Famously, federally insured banks and credit-unions won't take deposits from the marijuana industry, even in states where marijuana sales have been legalized; this leaves the weed industry dealing all in cash, from safes in the basement to sacks of money delivered to the tax-office by armored car.
There's an alternative: state-backed public banks, like the ones in North Dakota, where the state-run banks were relatively unscathed by the 2008 mortgage crisis. These banks are publicly owned, and use deposits to fund local investments (rather than playing the stock market or other high-risk activities enjoyed by the too-big-to-fail federally insured industry).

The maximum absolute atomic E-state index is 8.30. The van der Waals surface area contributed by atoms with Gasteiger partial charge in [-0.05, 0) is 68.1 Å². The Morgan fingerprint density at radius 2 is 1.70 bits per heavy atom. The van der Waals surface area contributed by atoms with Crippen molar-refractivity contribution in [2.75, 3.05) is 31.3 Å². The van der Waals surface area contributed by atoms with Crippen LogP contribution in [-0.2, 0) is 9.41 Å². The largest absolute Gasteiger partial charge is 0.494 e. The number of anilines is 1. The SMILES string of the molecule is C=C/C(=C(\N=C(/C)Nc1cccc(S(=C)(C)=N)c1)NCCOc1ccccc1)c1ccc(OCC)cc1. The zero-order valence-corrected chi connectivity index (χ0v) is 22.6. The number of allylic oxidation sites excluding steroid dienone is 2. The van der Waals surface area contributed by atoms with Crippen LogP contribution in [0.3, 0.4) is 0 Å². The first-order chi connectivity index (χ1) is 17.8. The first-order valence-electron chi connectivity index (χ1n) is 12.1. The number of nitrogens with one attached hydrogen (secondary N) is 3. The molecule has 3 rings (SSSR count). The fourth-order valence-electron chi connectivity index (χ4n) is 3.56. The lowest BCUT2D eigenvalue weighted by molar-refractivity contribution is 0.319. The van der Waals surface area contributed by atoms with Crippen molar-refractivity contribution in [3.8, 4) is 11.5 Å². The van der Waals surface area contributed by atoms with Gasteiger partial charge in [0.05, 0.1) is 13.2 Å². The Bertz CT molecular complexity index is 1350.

Matt Stannard of Commonomics USA, a group that advocates for a commons-based economy, said California could deposit revenue in a public bank, use that money to make loans, and recycle any profits toward state projects. This is what North Dakota has done to the tune of $85 million in the past four years. Stannard previously said that as the sixth-largest economy in the world, California's path forward will carry much weight. If California decides to move forward with a publicly-owned bank, the implications are bound to resonate throughout the country's banking sector.
Could the Marijuana Industry Bring Public Banking to California?
(via Naked Capitalism)
(Image: Christopher Thomas, CC-BY-SA)